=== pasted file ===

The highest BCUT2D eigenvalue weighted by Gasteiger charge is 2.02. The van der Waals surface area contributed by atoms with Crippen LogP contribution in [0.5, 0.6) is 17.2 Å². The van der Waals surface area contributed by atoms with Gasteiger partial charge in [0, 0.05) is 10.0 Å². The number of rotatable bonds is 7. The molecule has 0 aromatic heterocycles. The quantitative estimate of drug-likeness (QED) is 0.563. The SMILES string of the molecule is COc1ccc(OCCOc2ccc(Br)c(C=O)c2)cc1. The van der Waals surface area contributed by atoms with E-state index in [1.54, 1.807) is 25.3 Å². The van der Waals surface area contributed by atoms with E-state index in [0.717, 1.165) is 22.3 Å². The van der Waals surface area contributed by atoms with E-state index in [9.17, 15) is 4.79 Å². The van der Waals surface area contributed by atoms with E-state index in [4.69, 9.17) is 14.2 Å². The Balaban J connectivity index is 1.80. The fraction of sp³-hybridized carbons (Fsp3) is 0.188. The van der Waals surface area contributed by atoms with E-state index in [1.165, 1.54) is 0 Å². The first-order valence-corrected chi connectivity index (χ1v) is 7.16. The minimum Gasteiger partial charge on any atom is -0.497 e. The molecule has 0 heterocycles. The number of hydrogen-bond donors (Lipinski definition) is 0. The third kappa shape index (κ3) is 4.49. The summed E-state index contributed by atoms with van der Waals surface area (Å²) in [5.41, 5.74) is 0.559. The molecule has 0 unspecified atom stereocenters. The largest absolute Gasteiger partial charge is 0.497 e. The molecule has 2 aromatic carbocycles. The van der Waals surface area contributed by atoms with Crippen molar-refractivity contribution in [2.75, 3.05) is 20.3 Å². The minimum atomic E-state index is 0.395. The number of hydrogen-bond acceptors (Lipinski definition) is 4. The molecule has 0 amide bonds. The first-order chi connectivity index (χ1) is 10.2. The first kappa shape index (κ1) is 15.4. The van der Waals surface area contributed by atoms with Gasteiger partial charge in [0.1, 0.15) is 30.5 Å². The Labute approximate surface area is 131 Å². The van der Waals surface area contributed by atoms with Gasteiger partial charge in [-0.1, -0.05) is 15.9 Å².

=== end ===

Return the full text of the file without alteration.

The highest BCUT2D eigenvalue weighted by Gasteiger charge is 2.02. The van der Waals surface area contributed by atoms with Crippen LogP contribution in [0.5, 0.6) is 17.2 Å². The van der Waals surface area contributed by atoms with Gasteiger partial charge in [0, 0.05) is 10.0 Å². The number of rotatable bonds is 7. The molecule has 0 aromatic heterocycles. The quantitative estimate of drug-likeness (QED) is 0.563. The SMILES string of the molecule is COc1ccc(OCCOc2ccc(Br)c(C=O)c2)cc1. The van der Waals surface area contributed by atoms with E-state index in [1.54, 1.807) is 25.3 Å². The van der Waals surface area contributed by atoms with E-state index in [0.717, 1.165) is 22.3 Å². The van der Waals surface area contributed by atoms with E-state index in [9.17, 15) is 4.79 Å². The van der Waals surface area contributed by atoms with E-state index in [4.69, 9.17) is 14.2 Å². The Balaban J connectivity index is 1.80. The fraction of sp³-hybridized carbons (Fsp3) is 0.188. The van der Waals surface area contributed by atoms with E-state index in [1.165, 1.54) is 0 Å². The first-order valence-corrected chi connectivity index (χ1v) is 7.16. The minimum Gasteiger partial charge on any atom is -0.497 e. The molecule has 0 heterocycles. The number of hydrogen-bond donors (Lipinski definition) is 0. The third kappa shape index (κ3) is 4.49. The summed E-state index contributed by atoms with van der Waals surface area (Å²) in [5.41, 5.74) is 0.559. The molecule has 0 unspecified atom stereocenters. The largest absolute Gasteiger partial charge is 0.497 e. The molecule has 2 aromatic carbocycles. The van der Waals surface area contributed by atoms with Crippen molar-refractivity contribution in [2.75, 3.05) is 20.3 Å². The minimum atomic E-state index is 0.395. The number of hydrogen-bond acceptors (Lipinski definition) is 4. The molecule has 0 amide bonds. The first-order chi connectivity index (χ1) is 10.2. The first kappa shape index (κ1) is 15.4. The van der Waals surface area contributed by atoms with Gasteiger partial charge in [0.1, 0.15) is 30.5 Å². The Labute approximate surface area is 131 Å². The van der Waals surface area contributed by atoms with Gasteiger partial charge in [-0.1, -0.05) is 15.9 Å².